Local businesses that typically depend on revenue from major events like the NCAA tourney and other major sporting events aren’t as fortunate as the CIB. They are likely to take massive losses to their respective bottom lines from the cancellations, as the local economy misses out on an anticipated $50 million in revenue.
And, like the CIB, those businesses will have to wait to receive their share of an additional $44 million in revenue until later in the year because of delays to other big conventions. Those delays could also mean less money for restaurants and hotels, too, because fewer people could attend or they might make new travel and lodging arrangements.
Chris Gahl, vice president of Visit Indy, said he is concerned about local businesses being able to withstand the sudden and unexpected decline in business. But he said the tourism bureau is is enhancing its marketing strategy to attract more regional visitors to the area over the coming weeks.
“We’re really going to start targeting families in (the Midwest) to try and get more visitors here over breaks,” he said, noting that’s something the group does already—but the new approach will have more pointed messaging.
“We are hopeful that can help keep our local businesses, by enticing people to see what we have to offer, in terms of attractions,” he said.
His comments came just hours before the Indianapolis Children’s Museum and Indianapolis Symphony Orchestra temporarily ceased operations because of the virus.
Gahl added he expects the local hospitality and restaurant industries will be hit hard by the situation.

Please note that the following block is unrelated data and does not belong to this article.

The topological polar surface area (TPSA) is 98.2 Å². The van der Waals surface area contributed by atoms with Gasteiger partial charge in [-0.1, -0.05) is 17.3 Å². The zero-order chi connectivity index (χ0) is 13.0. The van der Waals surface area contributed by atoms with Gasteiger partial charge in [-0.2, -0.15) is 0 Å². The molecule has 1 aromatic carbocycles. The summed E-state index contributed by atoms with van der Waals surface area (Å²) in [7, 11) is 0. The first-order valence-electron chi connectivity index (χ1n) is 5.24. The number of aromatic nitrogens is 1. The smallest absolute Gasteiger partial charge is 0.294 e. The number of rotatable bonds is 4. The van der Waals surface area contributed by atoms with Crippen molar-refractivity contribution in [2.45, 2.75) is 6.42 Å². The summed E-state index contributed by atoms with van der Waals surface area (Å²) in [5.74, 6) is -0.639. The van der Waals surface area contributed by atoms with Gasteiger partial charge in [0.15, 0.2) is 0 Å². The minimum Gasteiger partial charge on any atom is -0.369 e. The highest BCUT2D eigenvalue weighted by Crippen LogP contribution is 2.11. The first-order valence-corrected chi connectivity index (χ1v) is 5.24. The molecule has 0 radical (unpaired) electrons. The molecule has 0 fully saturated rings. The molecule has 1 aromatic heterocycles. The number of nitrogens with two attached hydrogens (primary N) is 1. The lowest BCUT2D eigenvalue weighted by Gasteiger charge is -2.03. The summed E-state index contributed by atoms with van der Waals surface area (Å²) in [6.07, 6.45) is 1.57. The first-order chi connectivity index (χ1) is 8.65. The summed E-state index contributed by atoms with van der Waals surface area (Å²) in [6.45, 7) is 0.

“We’ve built all this up over the past three, four decades,” he said. “And to have this happen—it is something that we as a city are bracing for. It’s going to be a challenge for us all here.”
Gahl said it is possible more conventions could postpone or cancel before the outbreak subsides—local, state and federal officials have said the outbreak is expected to become worse before it gets better. Visit Indy has mostly halted booking and marketing for new conventions.
He said Visit Indy is paying close attention to the situation and being as frugal as possible, while continuing to promote the city in a way that could “provide some relief to the industries most adversely affected by this situation.”
The Capital Improvement Board also is looking at its own operations, including whether insurance will be required—or available—to help it get through a lean March and April. Mallon has said he doesn’t believe there will be any financial gaps to be bridged by public dollars or insurance money.
“We’re not in a position at this moment to say that we’re going to need to dip into insurance or anything like that,” he said. “It’s a fluid situation, but right now where we think we’re going to be able to weather this.”
Mallon declined to say on whether any lines of insurance coverage could be activated by the situation, but most policies do not have coverage for pandemics, an insurance expert told IBJ.
Zach Finn, a Butler University professor who last year examined the CIB’s coverage and stated the organization was “woefully underinsured,” said he does not believe the board’s current lines of insurance—including event-cancellation policies—would be helpful for the current situation.
Pandemic insurance is typically purchased separately, Finn said.
Despite questions about what’s to come for the local and national tourism industry—and whether the COVID-19 virus could further derail activity in the city—Mallon said the convention center remains open for business.
“This isn’t over, so we’re going to keep pushing,” he said.